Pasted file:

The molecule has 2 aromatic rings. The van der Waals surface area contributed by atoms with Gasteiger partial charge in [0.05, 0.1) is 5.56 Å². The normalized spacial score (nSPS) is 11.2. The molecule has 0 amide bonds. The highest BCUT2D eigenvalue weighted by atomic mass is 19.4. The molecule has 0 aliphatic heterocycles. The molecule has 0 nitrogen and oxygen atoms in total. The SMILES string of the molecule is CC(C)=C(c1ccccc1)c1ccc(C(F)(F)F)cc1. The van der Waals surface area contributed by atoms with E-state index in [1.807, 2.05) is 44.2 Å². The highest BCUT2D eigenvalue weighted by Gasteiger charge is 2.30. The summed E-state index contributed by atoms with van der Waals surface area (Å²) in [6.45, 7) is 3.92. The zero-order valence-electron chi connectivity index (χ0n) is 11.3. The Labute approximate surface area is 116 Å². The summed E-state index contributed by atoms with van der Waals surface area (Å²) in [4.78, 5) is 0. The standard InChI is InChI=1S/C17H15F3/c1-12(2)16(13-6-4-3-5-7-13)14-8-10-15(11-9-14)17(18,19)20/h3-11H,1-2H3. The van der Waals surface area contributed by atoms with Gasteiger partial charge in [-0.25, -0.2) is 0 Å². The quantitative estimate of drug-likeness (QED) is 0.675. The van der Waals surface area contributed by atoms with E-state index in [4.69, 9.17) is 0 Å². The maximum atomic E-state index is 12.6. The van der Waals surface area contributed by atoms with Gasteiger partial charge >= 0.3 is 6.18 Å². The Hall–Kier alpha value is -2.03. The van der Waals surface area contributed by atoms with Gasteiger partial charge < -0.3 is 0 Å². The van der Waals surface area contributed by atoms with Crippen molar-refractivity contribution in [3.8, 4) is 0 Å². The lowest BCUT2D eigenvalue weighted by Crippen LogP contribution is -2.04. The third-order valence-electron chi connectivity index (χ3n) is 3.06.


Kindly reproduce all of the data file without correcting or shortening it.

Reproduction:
The molecule has 2 aromatic rings. The van der Waals surface area contributed by atoms with Gasteiger partial charge in [0.05, 0.1) is 5.56 Å². The normalized spacial score (nSPS) is 11.2. The molecule has 0 amide bonds. The highest BCUT2D eigenvalue weighted by atomic mass is 19.4. The molecule has 0 aliphatic heterocycles. The molecule has 0 nitrogen and oxygen atoms in total. The SMILES string of the molecule is CC(C)=C(c1ccccc1)c1ccc(C(F)(F)F)cc1. The van der Waals surface area contributed by atoms with E-state index in [1.807, 2.05) is 44.2 Å². The highest BCUT2D eigenvalue weighted by Gasteiger charge is 2.30. The summed E-state index contributed by atoms with van der Waals surface area (Å²) in [6.45, 7) is 3.92. The zero-order valence-electron chi connectivity index (χ0n) is 11.3. The Labute approximate surface area is 116 Å². The summed E-state index contributed by atoms with van der Waals surface area (Å²) in [4.78, 5) is 0. The standard InChI is InChI=1S/C17H15F3/c1-12(2)16(13-6-4-3-5-7-13)14-8-10-15(11-9-14)17(18,19)20/h3-11H,1-2H3. The van der Waals surface area contributed by atoms with Gasteiger partial charge in [-0.25, -0.2) is 0 Å². The quantitative estimate of drug-likeness (QED) is 0.675. The van der Waals surface area contributed by atoms with E-state index in [4.69, 9.17) is 0 Å². The maximum atomic E-state index is 12.6. The van der Waals surface area contributed by atoms with Gasteiger partial charge >= 0.3 is 6.18 Å². The Hall–Kier alpha value is -2.03. The van der Waals surface area contributed by atoms with Gasteiger partial charge < -0.3 is 0 Å². The van der Waals surface area contributed by atoms with Crippen molar-refractivity contribution in [3.8, 4) is 0 Å². The lowest BCUT2D eigenvalue weighted by Crippen LogP contribution is -2.04. The third-order valence-electron chi connectivity index (χ3n) is 3.06.